A minimally invasive hip replacement is a surgical procedure in which the surgeon makes a small incision in the side of the hip or two small incisions over the groin and buttock to replace the hip socket. The surgery differs from a traditional hip replacement, which typically requires a 10 to 12-inch incision (about 25.4 to 30.5 cm). A minimally invasive hip replacement is not suitable for every hip replacement patient, but the procedure can speed recovery time and result in less scarring than the traditional method.
Once the surgeon makes a small incision in the side of the hip, he can expose the patient's joint to place the implant. The top of the thighbone is removed and the surgeon implants a metal stem and ball into the hip socket. Next, the hip socket is covered with a plastic cup to allow the patient to move the hip as normally as possible. A minimally invasive hip replacement requires the surgeon to use special tools to work around the muscles, cartilage, and bones through a smaller incision.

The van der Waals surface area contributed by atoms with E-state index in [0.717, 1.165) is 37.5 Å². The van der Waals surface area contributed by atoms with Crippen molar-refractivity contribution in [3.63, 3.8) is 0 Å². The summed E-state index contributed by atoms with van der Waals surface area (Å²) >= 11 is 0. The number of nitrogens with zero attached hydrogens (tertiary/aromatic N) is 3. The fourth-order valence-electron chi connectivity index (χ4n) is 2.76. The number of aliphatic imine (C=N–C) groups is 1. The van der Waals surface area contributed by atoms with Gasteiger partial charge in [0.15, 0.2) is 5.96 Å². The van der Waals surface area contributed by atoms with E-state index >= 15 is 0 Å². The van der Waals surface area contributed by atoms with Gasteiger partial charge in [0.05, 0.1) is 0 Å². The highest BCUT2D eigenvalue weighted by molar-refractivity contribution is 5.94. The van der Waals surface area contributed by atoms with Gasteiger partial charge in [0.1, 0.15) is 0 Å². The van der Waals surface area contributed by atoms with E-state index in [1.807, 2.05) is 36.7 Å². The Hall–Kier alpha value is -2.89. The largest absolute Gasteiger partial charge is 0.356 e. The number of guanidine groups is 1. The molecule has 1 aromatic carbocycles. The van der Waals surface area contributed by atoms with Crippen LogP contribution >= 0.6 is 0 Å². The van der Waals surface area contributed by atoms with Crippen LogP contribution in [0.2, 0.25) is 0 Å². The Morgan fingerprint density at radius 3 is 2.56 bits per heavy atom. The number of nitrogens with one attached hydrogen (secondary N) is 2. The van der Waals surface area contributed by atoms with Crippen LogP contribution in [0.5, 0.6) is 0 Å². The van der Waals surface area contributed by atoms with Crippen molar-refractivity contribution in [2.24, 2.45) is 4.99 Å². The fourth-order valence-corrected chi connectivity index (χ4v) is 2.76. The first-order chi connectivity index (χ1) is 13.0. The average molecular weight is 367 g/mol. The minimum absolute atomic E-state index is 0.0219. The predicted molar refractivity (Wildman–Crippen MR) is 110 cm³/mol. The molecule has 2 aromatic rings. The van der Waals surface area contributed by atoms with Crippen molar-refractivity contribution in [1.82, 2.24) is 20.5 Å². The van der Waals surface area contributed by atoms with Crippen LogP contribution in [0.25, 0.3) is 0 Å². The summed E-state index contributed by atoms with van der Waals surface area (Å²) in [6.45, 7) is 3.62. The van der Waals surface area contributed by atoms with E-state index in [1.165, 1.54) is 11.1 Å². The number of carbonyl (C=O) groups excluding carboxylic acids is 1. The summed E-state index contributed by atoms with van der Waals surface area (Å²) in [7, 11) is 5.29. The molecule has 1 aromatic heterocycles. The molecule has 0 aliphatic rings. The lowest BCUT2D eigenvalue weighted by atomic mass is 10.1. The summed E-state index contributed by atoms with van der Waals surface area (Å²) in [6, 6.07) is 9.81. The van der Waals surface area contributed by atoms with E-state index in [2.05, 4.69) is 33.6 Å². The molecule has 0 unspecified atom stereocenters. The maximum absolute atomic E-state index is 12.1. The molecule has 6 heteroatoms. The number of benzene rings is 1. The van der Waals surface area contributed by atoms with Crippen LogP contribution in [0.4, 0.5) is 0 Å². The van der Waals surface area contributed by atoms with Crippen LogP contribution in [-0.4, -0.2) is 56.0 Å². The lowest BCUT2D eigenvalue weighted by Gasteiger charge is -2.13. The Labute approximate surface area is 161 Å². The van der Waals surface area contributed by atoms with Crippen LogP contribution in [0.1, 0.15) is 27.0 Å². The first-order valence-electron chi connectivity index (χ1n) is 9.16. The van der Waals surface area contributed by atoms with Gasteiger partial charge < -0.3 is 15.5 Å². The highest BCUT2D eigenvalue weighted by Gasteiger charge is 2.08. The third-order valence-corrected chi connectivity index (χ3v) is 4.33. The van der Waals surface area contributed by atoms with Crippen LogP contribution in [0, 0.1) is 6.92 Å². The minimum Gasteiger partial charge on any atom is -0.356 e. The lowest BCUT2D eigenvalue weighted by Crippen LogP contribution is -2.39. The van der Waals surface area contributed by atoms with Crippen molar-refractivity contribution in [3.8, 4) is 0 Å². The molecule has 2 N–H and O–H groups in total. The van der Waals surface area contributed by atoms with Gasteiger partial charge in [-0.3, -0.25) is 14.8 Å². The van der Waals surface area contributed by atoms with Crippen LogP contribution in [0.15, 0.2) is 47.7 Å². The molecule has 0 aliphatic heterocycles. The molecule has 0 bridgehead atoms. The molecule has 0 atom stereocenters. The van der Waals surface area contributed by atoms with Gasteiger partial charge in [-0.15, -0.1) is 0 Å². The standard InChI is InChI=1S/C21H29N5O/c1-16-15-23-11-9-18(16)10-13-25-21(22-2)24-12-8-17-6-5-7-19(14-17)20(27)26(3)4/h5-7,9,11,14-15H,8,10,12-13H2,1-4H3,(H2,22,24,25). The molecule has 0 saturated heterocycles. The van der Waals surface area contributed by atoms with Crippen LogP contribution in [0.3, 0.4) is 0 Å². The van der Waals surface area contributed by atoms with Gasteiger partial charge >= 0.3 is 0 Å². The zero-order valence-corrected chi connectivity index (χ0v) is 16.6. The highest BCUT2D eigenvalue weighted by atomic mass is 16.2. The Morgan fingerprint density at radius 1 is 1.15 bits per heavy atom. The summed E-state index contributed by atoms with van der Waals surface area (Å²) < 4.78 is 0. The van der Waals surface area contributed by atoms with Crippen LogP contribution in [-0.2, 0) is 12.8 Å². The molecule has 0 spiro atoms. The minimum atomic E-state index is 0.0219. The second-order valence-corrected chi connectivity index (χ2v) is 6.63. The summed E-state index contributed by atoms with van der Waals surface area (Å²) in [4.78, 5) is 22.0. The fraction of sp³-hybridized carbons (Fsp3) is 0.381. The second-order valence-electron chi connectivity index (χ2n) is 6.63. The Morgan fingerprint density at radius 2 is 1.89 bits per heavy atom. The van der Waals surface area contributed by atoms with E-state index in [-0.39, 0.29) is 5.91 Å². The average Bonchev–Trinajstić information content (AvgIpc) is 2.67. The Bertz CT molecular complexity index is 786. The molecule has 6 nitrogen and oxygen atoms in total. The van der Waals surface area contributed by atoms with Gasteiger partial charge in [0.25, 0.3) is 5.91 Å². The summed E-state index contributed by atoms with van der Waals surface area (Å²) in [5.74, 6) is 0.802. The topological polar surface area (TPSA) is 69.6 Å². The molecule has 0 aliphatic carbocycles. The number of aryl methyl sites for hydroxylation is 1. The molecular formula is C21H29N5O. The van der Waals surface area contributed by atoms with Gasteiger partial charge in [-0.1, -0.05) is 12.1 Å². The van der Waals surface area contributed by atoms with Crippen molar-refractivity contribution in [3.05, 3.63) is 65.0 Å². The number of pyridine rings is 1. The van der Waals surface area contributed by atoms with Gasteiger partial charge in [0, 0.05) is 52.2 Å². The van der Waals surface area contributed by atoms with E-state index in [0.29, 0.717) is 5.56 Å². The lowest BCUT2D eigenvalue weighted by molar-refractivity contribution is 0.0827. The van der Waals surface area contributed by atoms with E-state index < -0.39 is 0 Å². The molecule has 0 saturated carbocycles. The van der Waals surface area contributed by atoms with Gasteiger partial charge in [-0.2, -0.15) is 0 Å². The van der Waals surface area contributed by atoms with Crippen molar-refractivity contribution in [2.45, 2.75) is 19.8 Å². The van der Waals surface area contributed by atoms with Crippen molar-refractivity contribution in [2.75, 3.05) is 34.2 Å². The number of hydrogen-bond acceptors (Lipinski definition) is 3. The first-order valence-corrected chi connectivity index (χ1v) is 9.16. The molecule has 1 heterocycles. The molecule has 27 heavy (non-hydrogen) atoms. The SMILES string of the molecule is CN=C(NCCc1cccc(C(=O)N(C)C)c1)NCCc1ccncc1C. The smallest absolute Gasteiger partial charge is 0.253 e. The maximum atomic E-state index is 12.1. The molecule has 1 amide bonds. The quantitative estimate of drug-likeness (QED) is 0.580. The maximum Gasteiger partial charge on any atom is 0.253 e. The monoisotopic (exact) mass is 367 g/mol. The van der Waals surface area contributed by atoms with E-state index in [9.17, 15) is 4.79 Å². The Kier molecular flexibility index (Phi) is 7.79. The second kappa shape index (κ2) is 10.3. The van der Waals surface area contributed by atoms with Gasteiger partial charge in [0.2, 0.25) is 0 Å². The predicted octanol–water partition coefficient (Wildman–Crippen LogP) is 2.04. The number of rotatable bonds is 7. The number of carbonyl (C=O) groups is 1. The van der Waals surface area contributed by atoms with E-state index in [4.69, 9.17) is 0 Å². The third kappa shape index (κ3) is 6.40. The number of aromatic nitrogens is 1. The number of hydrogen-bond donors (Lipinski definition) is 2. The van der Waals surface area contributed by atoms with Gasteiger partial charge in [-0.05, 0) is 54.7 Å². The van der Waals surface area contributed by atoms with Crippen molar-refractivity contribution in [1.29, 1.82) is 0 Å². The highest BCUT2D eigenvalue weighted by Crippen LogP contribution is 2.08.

Patients who undergo minimally invasive hip replacement surgery often have shorter hospital stays than those who undergo the traditional procedure. Traditional hip replacement patients often stay in the hospital for four to five days, while those who have a minimally invasive procedure usually return home within two days. Some patients also report less pain and quicker healing times after a minimally invasive surgery due to the smaller incision.
The elderly, obese, or patients with very muscular thighs are not generally good candidates for a minimally invasive hip replacement. Elderly individuals often have weaker bones and less muscle tissue, making it difficult for surgeons to place the implant correctly through a smaller incision. Athletes and other patients with more muscle tissue than the average person also must generally undergo a traditional hip replacement procedure since it is too difficult for the surgeon to maneuver around the excess muscle without damaging it through a tiny incision.
Many doctors and other medical professionals do not advocate for minimally invasive hip replacement procedures for any patients. Various studies have not shown that minimally invasive procedures result in faster or better healing in most patients. Many surgeons are not as familiar with minimally invasive procedures, and the risk of complications following surgery may actually be higher since it is more difficult for surgeons to place the implants correctly. This is particularly true of the two incision method, which usually requires the aid of cameras or x-rays to help the surgeon place the new hip joint. Patients who must undergo hip replacement surgery should speak with their doctors and surgeons about the potential benefits and risks of a minimally invasive procedure.